I don’t want to go deeper than I need to here, but essentially, to increase monetary supply, a central bank can buy back its bonds (returning cash to the system), decrease capital requirements for banks (allowing them to hold less in deposits for the same amount of lending), or lower interest rates, which lowers the cost of lending, thus encouraging people to borrow, increasing overall supply. All of these devalue the currency relative to other assets, thus inflating the price of goods in that currency (I.E. causing inflation).

Conversely, central banks can also issue bonds, increase capital requirements, and raise interest rates to decrease monetary supply, thus deflating the price of goods in the currency (or at least providing downward pressure on prices to counter other inflationary pressures).

So back to the Bitcoin argument – that increasing supply is a bad thing, as it’s effectively taking money out of the pockets of the people. Maybe they accept it as reasonable, but are against it because it disadvantages them as individuals. Whether or not it’s bad for any particular individual (I’m not going to argue anyone’s personal circumstances), I believe it is a stupid argument at a macroeconomic level for a few reasons.

1: As a worker, it’s only a problem if your labour is not in demand

Devaluing labour is, on the face of it, far from ideal. I could write an essay on this point alone, but my thinking on the matter boils down to; inflation rewards (or is at least neutral for) more productive workers, as it disincentivises stagnation. Any negative effects of inflation on “less productive” workers (I put that in quotes as lacking market demand doesn’t necessarily mean they are less productive), are better solved with non-fiscal policy – education, unionisation, and a social safety net when all else fails.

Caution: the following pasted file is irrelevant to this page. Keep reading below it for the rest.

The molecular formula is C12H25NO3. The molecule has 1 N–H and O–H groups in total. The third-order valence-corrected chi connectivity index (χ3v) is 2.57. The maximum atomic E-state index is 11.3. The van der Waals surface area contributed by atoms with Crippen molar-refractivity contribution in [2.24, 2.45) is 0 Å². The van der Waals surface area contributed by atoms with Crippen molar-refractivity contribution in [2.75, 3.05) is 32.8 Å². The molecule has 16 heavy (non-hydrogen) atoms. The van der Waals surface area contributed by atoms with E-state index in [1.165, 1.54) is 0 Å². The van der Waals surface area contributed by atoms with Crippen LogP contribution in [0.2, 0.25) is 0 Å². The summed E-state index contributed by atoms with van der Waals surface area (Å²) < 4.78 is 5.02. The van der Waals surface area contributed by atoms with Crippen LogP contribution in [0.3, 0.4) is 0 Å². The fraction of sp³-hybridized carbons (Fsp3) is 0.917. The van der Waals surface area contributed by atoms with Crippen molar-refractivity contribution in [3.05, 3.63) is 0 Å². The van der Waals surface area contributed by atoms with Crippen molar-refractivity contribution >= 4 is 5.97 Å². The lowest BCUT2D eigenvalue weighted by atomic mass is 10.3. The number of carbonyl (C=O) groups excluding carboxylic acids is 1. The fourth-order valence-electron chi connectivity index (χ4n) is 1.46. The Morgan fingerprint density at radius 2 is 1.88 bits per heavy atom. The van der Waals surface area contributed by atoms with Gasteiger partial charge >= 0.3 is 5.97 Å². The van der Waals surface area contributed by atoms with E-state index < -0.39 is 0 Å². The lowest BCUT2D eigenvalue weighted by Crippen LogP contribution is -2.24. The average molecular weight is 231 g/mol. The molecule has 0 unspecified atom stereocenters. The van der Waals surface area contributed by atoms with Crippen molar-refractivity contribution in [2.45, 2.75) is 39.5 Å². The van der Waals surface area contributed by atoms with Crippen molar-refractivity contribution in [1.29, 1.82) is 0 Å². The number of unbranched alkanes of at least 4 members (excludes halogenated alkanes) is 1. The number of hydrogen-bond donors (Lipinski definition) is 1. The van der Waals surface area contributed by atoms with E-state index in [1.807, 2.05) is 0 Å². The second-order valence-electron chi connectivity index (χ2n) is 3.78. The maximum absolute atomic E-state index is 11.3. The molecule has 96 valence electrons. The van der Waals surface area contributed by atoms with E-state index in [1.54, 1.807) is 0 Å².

Because keeping up with inflation is easy if your skills are in demand – you simply ask for the market rate, and if you don’t get it, move to a company that will pay you a fair wage. It helps reduce waste in the economy by incentivising moves to more productive endeavours.

To be clear, I have not looked for research to either support or refute this idea. But the idea that inflation would put put upwards pressure on pay and mobility for productive workers, at the expense of less productive ones, is quite intuitive.

2: As an investor, it’s only a problem if you hold cash

Currencies are supposed to be a medium of exchange, not an investment.

The simple way to avoid debasement of cash is to not hold your net worth in cash. Invest it in markets, buy a house, or start a business. All of these involve taking on varying levels of risk, but some governments offer inflation-linked bonds, which are effectively zero gain for zero risk. And if stagnation isn’t your thing, whole-market index funds offer liquid, diversified and accessible exposure to the stock market at low costs.

An obvious counter-point to this argument is that poorer people hold a higher proportion of their net worth in cash, as they may not have the financial knowledge to invest, or no surplus to invest at all. Thus the argument goes, debasement would disproportionally affect poorer people.